When 17th century composers created music to be performed in St. Mark’s Basilica in Venice, little did they realise that their ground-breaking musical techniques would allow a 21st century performance across a record-breaking 5000 kilometres. Or that this would create a musical connection between the Armenian diaspora in Venice and Armenia itself.

Two top choirs and partners in the EU-funded Eastern Partnership Connect (EaPConnect) project created a musical bridge between Venice (Italy) and Yerevan (Armenia) with the help of LoLa (low latency) audio-video transmission technology and cutting-edge research and education networks. Thirty-five a capella singers in the two countries performed together in one distributed concert, ‘Connecting with Culture’, in a spectacular opening for the 4th Eastern Partnership E-Infrastructures Conference, EaPEC 2019. This was the first performance in Armenia to use LoLa technology.

Two videos, about EaPEC 2019 and about the LoLa concert, are now available online:

Bridging the distance

Although Yerevan and Venice are ‘only’ around 3,400 kilometres apart, the networks that carried the digital signal between the two choirs totalled around 5000 km, crossing 7 countries, from Italy through Switzerland, Germany, Poland, Ukraine, Georgia and into Armenia. This is the longest distance spanned so far for any LoLa concert.

Such a distance raises technical challenges for musical interaction, because greater distance brings greater ‘latency’ or delay in the digital signal transmission along the networks. Even if the signal runs at the speed of light (200,000 km/sec), the laws of physics say it cannot cover the distance faster. As it happens, 17th century Venetian composers struggled with a similar problem – the delay caused by the speed of sound in air – as their choirs were often divided across the large space within St. Mark’s Basilica, but had to deliver one coordinated sound to their audience. By chance, the delay in St. Mark’s is nearly identical to the delay along the network from Venice to Yerevan; about 40 milliseconds. These composers – including Monteverdi, Gabrieli, Croce – invented musical techniques that accounted for such delays within the church setting. Their techniques were then used around 400 years later to help achieve the ‘Connecting with Culture’ concert, allowing the two choirs to perform together without any perceivable delay.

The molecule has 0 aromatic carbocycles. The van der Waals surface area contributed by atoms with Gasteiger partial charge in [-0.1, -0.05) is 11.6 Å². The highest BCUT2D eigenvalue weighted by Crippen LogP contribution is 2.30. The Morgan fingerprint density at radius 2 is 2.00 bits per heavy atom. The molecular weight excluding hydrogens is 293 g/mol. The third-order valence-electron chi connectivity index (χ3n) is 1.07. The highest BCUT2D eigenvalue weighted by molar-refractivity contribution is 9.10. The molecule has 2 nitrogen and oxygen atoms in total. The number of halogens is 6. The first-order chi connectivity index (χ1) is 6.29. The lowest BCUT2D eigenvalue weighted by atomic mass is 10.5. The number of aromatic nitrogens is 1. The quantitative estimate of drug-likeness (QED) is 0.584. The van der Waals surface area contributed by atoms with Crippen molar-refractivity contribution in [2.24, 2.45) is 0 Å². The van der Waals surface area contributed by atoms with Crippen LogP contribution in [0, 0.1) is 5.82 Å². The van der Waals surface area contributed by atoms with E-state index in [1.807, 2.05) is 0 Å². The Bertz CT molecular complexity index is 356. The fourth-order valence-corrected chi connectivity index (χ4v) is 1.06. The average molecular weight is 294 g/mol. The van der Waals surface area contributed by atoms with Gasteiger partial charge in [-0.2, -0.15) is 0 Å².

Collaboration and connection

‘Connecting with Culture’ featured music by Venetian composers Giovanni Croce and Andrea Gabrieli and by the Armenian composer Komitas. Performed by the Hover State Chamber Choir in Yerevan and by the soloists of the Cappella Marciana in Venice, this event  demonstrated the potential of digital technologies to support harmonious cross-border collaboration. The concert was the culmination of collaborative work between the national research and education networks in Armenia – IIAP NAS RA – and in Italy – GARR, with the support of Conservatorio Tartini in Trieste and Ca’ Foscari University in Venice. The concert and the EaPEC conference were organised by the EU-funded EaPConnect project and were hosted by IIAP NAS RA in Yerevan on 24-26 September 2019.

Justine Rapaccioli (Still from video), ©Consortium GARR

Through the rehearsals and the performance, this collaboration also succeeded in making connections between Armenia and the Venetian part of the Armenian diaspora. Venice was chosen as the partner site for this international concert because of the important Armenian cultural heritage present in the city, as well as its conspicuous Armenian community. Invitations to participate in the Venice concert audience were extended to members of the Armenian community there, and the conductor of the Cappella Marciana for this event, Justine Rapaccioli, the first woman to hold the post in the choir’s 700-year history, is of Armenian descent. Hopefully, the relationships established through this collaboration will continue.

I like to think that we created a musical bridge, a dialogue, and bridges of this kind are what we really need in the world nowadays.”

Justine Rapaccioli, Cappella Marciana, Conductor at this event

About LoLa

LoLa coupled with advanced research and education networks, allows geographically distributed musicians, dancers, actors and other artists to work together in real time without significant distortion or delay. The technology has been in use in music schools in Europe, North America and elsewhere for teaching, masterclasses, rehearsals and performances since its first public demonstration in 2010, and is now available in Eastern Partnership countries thanks to the EaPConnect project.

The LoLa project research and development team is a collaboration between Conservatorio di Musica Giuseppe Tartini, Trieste, and the Italian research and academic network, GARR.